Title Fight releases details for their third LP!

After weeks of cryptic posts to their website, Title Fight released details on their third LP, Hyperview.


(Artwork done by the wonderful John Slaby. He has done all of Title Fight’s album/EP artwork.)

Releasing February 3rd, via Anti- Records, it will surely be on my 2015 end of the year list, if not top it like Floral Green did in 2012.
Check out the video and lyrics for their first single “Chlorine” below!

Here’s the lyrics to “Chlorine”

of a violet view
Felt it fade
Was it too soon?

You can’t hold it in

Poison in your mood
Chlorine eyes from you

Found your place
in a model face
Fell into
the violent daze

You can’t hold it in
Pour out
all your emptiness

Poison in your mood
Chlorine eyes from you
Decorated blue
Opening a wound


Macklemore Concert in Des Moines, IA!

Macklemore Concert!

Macklemore was amazing in Des Moines, Iowa on October 30th!

I am not the biggest fan of pop music nowadays, but I have a lot of respect for Macklemore as he is truly a self made man. And an amazing performer. He stunned the crowd with an hour and a half set where his two biggest hits “Thrift Shop” and “Can’t Hold Us” would be played twice. Both times they had a different spin added to them to keep the performance fresh.

RIP Lou Reed

I definitely didn’t listen to enough of his music, but there is a famous quote about the late founder and famed front man of The Velvet Underground, “with one listen to his music, you have a desire to become a musician.”

One of my favorite songs by The Velvet Underground is “Pale Blue Eyes”. With just this song alone, a film with any sort of romantic relationship can go from “good” to “great”. Reed was a master of his craft and inspiration for a generation of musicians.

Although no cause of death has been announced, the musician from New York City had a liver transplant in May of 2013. Reed was 71 when he passed away in New York City, Sunday, October 27th.

Enjoy this phenomenal song:


The Future Belongs to Radiohead

The pay-what-you-like concept is something that consumer industries stray far away from. This isn’t a secret, but every once and a while staunch individuals come along and change everything. Their goal is to change the meta-game of the industry and become a driving force combating the vile side of the said industry. The artist and record label relationship. Artists get a significantly low amount of money for each record they sell. Radiohead is the staunch group of individuals I am talking about. They didn’t exactly do it before anyone else, but they are the first big-name band to do it and they did it on their own. The band is the future of the music industry, as far as Rolling Stone is concerned. Radiohead finished their contractual obligations with their ex-major label, EMI, with the release of Hail to the Thief in 2004. Afterwards, Thom Yorke, the lead singer for Radiohead, developed disgust with the record industry and how everything operates. In an interview for Rolling Stone, Yorke was quoted saying: “If I die tomorrow, I’ll be happy that we didn’t carry on working within this huge industry that I don’t feel any connection with.”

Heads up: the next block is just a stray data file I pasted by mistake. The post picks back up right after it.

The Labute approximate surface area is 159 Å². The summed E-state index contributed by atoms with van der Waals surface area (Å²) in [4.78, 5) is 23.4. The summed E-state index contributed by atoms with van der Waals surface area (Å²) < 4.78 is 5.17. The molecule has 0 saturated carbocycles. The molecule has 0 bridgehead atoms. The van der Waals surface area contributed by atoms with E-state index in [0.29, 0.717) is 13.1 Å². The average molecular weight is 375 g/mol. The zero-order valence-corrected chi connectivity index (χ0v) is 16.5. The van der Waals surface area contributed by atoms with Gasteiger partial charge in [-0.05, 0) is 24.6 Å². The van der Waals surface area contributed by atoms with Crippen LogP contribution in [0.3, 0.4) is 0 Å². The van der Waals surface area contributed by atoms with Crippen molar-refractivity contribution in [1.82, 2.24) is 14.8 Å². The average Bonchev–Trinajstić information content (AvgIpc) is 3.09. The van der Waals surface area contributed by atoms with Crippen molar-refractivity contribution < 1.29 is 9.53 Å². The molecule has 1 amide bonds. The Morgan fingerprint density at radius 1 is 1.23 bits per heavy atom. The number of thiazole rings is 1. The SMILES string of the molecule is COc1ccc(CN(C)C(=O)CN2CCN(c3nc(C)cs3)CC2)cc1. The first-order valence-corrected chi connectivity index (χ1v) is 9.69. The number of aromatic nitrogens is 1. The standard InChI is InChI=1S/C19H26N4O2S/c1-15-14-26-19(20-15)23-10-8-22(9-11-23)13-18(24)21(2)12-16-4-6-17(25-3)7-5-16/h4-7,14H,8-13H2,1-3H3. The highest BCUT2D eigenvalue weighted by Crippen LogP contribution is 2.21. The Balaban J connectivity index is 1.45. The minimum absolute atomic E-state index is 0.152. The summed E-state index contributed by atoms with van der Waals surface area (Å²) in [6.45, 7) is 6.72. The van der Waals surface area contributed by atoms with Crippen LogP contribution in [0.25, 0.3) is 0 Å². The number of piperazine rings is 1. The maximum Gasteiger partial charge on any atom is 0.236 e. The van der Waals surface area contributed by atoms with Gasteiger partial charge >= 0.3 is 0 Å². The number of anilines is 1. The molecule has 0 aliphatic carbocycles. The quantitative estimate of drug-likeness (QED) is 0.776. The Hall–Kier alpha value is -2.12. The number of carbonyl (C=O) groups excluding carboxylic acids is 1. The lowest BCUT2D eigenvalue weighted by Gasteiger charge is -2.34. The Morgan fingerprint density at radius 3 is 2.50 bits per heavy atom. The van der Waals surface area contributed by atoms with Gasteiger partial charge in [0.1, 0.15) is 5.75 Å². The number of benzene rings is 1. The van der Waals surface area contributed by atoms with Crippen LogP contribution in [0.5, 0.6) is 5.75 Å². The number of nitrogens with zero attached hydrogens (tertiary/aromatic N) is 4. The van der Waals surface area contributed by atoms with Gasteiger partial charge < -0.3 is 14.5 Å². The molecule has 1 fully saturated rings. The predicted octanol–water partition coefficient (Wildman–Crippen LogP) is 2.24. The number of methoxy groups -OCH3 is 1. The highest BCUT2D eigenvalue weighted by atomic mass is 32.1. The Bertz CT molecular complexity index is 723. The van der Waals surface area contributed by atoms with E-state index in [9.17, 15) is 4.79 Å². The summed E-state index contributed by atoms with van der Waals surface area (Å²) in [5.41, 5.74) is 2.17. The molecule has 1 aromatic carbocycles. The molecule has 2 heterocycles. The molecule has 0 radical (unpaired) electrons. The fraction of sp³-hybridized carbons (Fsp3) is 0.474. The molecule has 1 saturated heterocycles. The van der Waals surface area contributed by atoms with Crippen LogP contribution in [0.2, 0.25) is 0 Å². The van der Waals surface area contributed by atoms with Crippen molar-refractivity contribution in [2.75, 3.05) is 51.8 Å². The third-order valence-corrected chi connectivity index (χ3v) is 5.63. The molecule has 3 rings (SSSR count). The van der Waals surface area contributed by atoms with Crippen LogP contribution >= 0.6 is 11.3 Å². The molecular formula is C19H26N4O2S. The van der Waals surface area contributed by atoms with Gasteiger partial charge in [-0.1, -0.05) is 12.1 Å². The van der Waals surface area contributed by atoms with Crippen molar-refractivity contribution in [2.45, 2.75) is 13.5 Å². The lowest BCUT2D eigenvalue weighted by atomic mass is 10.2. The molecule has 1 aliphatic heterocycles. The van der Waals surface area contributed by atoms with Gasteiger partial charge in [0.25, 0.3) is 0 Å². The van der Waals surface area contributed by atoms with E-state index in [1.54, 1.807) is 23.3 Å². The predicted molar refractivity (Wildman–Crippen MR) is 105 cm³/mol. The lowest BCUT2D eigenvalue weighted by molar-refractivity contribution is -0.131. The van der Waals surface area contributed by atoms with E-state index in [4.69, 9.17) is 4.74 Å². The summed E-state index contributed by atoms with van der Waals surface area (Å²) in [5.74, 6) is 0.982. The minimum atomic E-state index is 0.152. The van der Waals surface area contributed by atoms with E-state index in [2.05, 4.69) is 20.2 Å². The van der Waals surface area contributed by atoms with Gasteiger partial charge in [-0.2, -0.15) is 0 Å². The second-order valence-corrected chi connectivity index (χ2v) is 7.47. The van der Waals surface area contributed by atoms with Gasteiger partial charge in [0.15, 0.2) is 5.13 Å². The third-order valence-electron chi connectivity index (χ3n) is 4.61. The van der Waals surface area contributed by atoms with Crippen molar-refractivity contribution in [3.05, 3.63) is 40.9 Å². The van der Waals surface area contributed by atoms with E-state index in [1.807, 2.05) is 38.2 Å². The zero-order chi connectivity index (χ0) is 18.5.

The band had their time working with a major record label, and they weren’t really into it. Radiohead released their album, In Rainbows as a digital release via their site in October 2007. The band would have posted it for free, but realized it would have cost them a fortune just to pay for the bandwidth of seeding the album to anxious fans. So, they did the next best thing and told the Internet that they can pay what they like for the album. This, of course, didn’t mean anything to most people since it was recorded that only two out of every five paid anything at all. After it was all said and done, the band didn’t release much data regarding the success of the pay-what-you-like scheme, but with what was released, it was figured that Radiohead netted an average of about $2.26 for each album downloaded. To the naked eye, this would most definitely be considered a failure since most downloaded albums sell for $9.99, but one thing must be pointed out: Radiohead sold these on their own, reportedly 1.2 million albums on their own. And that was just on the first day of availability. They didn’t have a record label gobbling up all the money for this manager or that managing fee; they had just themselves to worry about. So, the album netted the band more than they would have by releasing it via a major label.

Radiohead may have made a profit on the album, In Rainbows, but the fact that over half of the users didn’t pay anything at all was somewhat alarming to me. I remember when the news rang in that my favorite band of all time was releasing another album. I quickly hopped on my laptop and downloaded it paying only $5.00. At the time, I was seventeen and stole pretty much all the music I downloaded. I didn’t find it as a big deal and that is probably attributed with my biasness towards Radiohead. I felt and still do feel like they are better than everyone else and should be rewarded handsomely. If I did illegally download any of their material, I’d get the same feeling in the pit of my stomach that I would if I cheated on my girlfriend; a sense of dismay within myself. So, out of shear respect for the band, I paid for their album (and later bought a physical copy and a vinyl record). The album was on torrent sites nearly instantly, but I remember specifically going to these sites and happily seeing it having a lot less seeders and leechers than most torrents of this magnitude of a media bump. I think this is because mostly everyone was downloading it off their website because they knew they could do so for free. What a feat. Radiohead single handedly struck a chord not only with the music industry, but the torrenting and illegal downloading industry. And thanks to Napster, that is an industry.